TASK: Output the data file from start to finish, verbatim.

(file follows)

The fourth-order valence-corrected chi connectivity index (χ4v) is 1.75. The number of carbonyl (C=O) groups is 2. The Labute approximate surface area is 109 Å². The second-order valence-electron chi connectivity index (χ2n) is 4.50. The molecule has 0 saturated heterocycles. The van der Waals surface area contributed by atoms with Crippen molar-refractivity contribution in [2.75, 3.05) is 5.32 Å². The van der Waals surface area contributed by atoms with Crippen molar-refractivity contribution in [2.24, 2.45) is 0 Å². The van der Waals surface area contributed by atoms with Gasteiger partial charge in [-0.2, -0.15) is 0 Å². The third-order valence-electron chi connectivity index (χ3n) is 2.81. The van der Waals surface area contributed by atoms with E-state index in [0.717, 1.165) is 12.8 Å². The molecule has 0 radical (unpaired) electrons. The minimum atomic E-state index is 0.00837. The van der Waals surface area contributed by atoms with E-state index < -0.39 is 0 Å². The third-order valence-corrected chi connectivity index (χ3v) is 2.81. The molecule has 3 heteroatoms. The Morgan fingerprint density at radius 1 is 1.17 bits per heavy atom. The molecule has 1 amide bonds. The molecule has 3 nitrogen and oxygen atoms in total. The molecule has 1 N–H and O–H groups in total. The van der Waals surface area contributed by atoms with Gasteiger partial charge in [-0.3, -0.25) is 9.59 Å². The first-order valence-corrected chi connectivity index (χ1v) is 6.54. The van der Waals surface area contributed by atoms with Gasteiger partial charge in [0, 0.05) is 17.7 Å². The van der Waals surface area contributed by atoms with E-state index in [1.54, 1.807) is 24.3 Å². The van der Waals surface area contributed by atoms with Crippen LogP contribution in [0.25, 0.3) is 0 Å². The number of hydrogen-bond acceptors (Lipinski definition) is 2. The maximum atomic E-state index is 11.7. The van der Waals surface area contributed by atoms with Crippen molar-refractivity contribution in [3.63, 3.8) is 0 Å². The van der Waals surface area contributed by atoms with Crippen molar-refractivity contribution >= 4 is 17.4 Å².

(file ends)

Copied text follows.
The fourth-order valence-corrected chi connectivity index (χ4v) is 1.75. The number of carbonyl (C=O) groups is 2. The Labute approximate surface area is 109 Å². The second-order valence-electron chi connectivity index (χ2n) is 4.50. The molecule has 0 saturated heterocycles. The van der Waals surface area contributed by atoms with Crippen molar-refractivity contribution in [2.75, 3.05) is 5.32 Å². The van der Waals surface area contributed by atoms with Crippen molar-refractivity contribution in [2.24, 2.45) is 0 Å². The van der Waals surface area contributed by atoms with Gasteiger partial charge in [-0.2, -0.15) is 0 Å². The third-order valence-electron chi connectivity index (χ3n) is 2.81. The van der Waals surface area contributed by atoms with E-state index in [0.717, 1.165) is 12.8 Å². The molecule has 0 radical (unpaired) electrons. The minimum atomic E-state index is 0.00837. The van der Waals surface area contributed by atoms with E-state index < -0.39 is 0 Å². The third-order valence-corrected chi connectivity index (χ3v) is 2.81. The molecule has 3 heteroatoms. The Morgan fingerprint density at radius 1 is 1.17 bits per heavy atom. The molecule has 1 amide bonds. The molecule has 3 nitrogen and oxygen atoms in total. The molecule has 1 N–H and O–H groups in total. The van der Waals surface area contributed by atoms with Gasteiger partial charge in [-0.3, -0.25) is 9.59 Å². The first-order valence-corrected chi connectivity index (χ1v) is 6.54. The van der Waals surface area contributed by atoms with Gasteiger partial charge in [0, 0.05) is 17.7 Å². The van der Waals surface area contributed by atoms with E-state index in [1.54, 1.807) is 24.3 Å². The van der Waals surface area contributed by atoms with Crippen LogP contribution in [0.25, 0.3) is 0 Å². The number of hydrogen-bond acceptors (Lipinski definition) is 2. The maximum atomic E-state index is 11.7. The van der Waals surface area contributed by atoms with Crippen molar-refractivity contribution in [3.63, 3.8) is 0 Å². The van der Waals surface area contributed by atoms with Crippen molar-refractivity contribution >= 4 is 17.4 Å².